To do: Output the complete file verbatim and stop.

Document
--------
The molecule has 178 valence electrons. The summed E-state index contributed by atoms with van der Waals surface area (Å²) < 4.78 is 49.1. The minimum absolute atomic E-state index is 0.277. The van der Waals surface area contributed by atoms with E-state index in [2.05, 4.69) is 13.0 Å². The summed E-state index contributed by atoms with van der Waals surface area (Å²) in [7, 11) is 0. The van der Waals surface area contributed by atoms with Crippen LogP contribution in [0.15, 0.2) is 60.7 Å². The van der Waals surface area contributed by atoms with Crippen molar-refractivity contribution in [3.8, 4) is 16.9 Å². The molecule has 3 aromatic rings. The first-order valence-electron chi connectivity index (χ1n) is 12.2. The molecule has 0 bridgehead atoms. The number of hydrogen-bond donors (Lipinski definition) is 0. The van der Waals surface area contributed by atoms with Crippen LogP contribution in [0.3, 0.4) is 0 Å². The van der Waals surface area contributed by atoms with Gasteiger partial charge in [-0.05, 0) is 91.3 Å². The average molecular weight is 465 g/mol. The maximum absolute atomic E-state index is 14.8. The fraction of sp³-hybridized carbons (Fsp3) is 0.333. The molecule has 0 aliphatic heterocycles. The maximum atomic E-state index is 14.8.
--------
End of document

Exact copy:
The molecule has 178 valence electrons. The summed E-state index contributed by atoms with van der Waals surface area (Å²) < 4.78 is 49.1. The minimum absolute atomic E-state index is 0.277. The van der Waals surface area contributed by atoms with E-state index in [2.05, 4.69) is 13.0 Å². The summed E-state index contributed by atoms with van der Waals surface area (Å²) in [7, 11) is 0. The van der Waals surface area contributed by atoms with Crippen LogP contribution in [0.15, 0.2) is 60.7 Å². The van der Waals surface area contributed by atoms with Crippen molar-refractivity contribution in [3.8, 4) is 16.9 Å². The molecule has 3 aromatic rings. The first-order valence-electron chi connectivity index (χ1n) is 12.2. The molecule has 0 bridgehead atoms. The number of hydrogen-bond donors (Lipinski definition) is 0. The van der Waals surface area contributed by atoms with Crippen LogP contribution in [0.3, 0.4) is 0 Å². The van der Waals surface area contributed by atoms with Gasteiger partial charge in [-0.05, 0) is 91.3 Å². The average molecular weight is 465 g/mol. The maximum absolute atomic E-state index is 14.8. The fraction of sp³-hybridized carbons (Fsp3) is 0.333. The molecule has 0 aliphatic heterocycles. The maximum atomic E-state index is 14.8.